In today's New York Times, Supercapitalism author Robert Reich declares "we've got to make sure health insurers compete for every one of our dollars." Competition can be a good thing, but it's not at all clear that his preferred solution would actually result in a more competitive insurance market.
What Reich wants to do is get rid of McCarran-Ferguson, the "limited" antitrust exemption that insurance companies currently enjoy. Would doing so actually increase competition or bring down premiums? Probably not.
When the Congressional Budget Office looked at legislation that would repeal the antitrust exemption, it found that "whether premiums would increase or decrease as a result is difficult to determine, but in either case the magnitude of the effects is likely to be quite small." Nor is it at all certain that dumping the exemption would increase competition. For example, via Michael Cannon, here's Cato adjunct and professor of law and medicine at the University of Illinois College of Law David Hyman:
Hyman considers it unlikely that repeal [of the antitrust exemption] would fundamentally change the nature of the market. While it might increase competition in some markets, he says, it could actually decrease it in others, such as those where small insurers survive because they have access to larger providers' data. Changes to the act could therefore hurt smaller companies more than larger ones, he says.
Reich also points to statistics showing that in many states, insurance giant Wellpoint is the dominant insurance provider. That's true, but it's not traditionally been considered a good reason to flex the government's antitrust muscle. Here's Hyman again, this time writing with William Kovacic in Health Affairs:
Even if it could be shown that a health insurer has market power, the issue for antitrust purposes is whether the insurer has obtained or maintained that power through improper means. Absent such evidence, the sole fact that a market is concentrated is unlikely to attract the interest of an antitrust enforcer. With one exception, high levels of concentration have never been thought sufficient by themselves to merit an antitrust challenge. In the late 1970s the FTC briefly flirted with using a "no-fault" theory of antitrust liability to deconcentrate various industries without proof of improper conduct. It dropped this approach after developments in the case law and criticism from antitrust experts led it to conclude that no-fault cases would receive a hostile reception in the courts. No competition agency has sought to revive this strategy in the intervening twenty-odd years.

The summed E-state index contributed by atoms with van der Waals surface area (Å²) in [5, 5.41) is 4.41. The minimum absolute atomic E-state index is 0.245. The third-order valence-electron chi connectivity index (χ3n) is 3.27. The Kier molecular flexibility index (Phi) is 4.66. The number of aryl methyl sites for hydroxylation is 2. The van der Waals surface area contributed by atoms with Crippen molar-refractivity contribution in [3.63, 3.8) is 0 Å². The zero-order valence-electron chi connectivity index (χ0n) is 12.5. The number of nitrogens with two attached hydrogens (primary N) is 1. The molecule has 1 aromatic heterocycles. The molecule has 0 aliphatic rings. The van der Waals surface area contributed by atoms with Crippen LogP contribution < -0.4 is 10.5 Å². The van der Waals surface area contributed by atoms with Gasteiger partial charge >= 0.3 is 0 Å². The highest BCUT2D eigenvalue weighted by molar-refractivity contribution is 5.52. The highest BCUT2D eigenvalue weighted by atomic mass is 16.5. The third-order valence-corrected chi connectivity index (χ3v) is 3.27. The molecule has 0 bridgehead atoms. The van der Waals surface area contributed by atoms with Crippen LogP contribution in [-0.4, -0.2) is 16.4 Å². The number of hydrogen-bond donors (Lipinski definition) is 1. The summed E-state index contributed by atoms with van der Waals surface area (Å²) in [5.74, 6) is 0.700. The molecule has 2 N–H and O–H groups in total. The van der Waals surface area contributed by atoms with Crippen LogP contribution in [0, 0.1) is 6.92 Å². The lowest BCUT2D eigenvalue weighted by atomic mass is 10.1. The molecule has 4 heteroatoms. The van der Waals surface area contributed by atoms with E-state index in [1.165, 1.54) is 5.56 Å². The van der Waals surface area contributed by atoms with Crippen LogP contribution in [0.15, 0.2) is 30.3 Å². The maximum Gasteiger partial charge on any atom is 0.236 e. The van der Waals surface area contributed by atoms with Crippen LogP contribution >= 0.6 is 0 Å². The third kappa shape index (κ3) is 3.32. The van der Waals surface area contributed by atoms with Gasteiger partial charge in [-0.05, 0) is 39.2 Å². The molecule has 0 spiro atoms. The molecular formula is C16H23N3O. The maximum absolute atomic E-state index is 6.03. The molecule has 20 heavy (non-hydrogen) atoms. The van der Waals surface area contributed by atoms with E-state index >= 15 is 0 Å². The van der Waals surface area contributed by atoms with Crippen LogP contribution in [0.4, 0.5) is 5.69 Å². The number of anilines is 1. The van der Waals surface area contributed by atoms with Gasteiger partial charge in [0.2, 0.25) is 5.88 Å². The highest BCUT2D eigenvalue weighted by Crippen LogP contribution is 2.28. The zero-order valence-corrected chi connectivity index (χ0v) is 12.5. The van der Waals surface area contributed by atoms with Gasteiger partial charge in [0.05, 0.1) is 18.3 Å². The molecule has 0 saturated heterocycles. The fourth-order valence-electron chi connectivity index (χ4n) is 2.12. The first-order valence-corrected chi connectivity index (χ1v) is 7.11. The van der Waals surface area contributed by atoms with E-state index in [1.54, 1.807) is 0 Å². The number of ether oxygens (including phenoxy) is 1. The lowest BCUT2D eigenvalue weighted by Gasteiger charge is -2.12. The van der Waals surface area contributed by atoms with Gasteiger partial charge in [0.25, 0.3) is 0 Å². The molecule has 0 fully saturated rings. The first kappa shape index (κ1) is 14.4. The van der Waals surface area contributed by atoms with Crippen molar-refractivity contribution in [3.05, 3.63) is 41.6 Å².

In other words, one would need to do more than demonstrate that an insurer has a high market share; one would need to demonstrate particular anti-competitive behavior. Reich doesn't do that, but he does make time to gripe about insurance company profits. They sure are high! "Health insurers are making boatloads of money," he writes, "America's five largest health insurers made a total profit of $12.2 billion last year." Boatloads! That's a lot!
Thing is, despite the billions, there's some evidence that health insurance company profit margins really aren't that high, particularly in comparison to other industries. Here's a 2009 article in U.S. News: "Overall, the profit margin for health insurance companies was a modest 3.4 percent over the past year, according to data provided by Morningstar. That ranks 87th out of 215 industries and slightly above the median of 2.2 percent."
That article is title "Why Health Insurers Make Lousy Villains," but, of course, that's exactly how Reich is hoping to portray them. Just as when gutting the insurance exemption was last proposed (as a threatening response to a politically inconvenient report from the insurance lobby), the thinking here seems to basically be that health care is really expensive, and reform legislation isn't likely to pass, and that's just not right! So let's find a bad guy to beat up. It's vindictive politics, not prudent policy. But here's what's really telling: The health insurance industry is fairly nonchalant about the proposal; according to Kaiser Health News, "defeating the bill is not a top priority for America's Health Insurance Plans." If the insurers don't care, how effective a punishment can it be?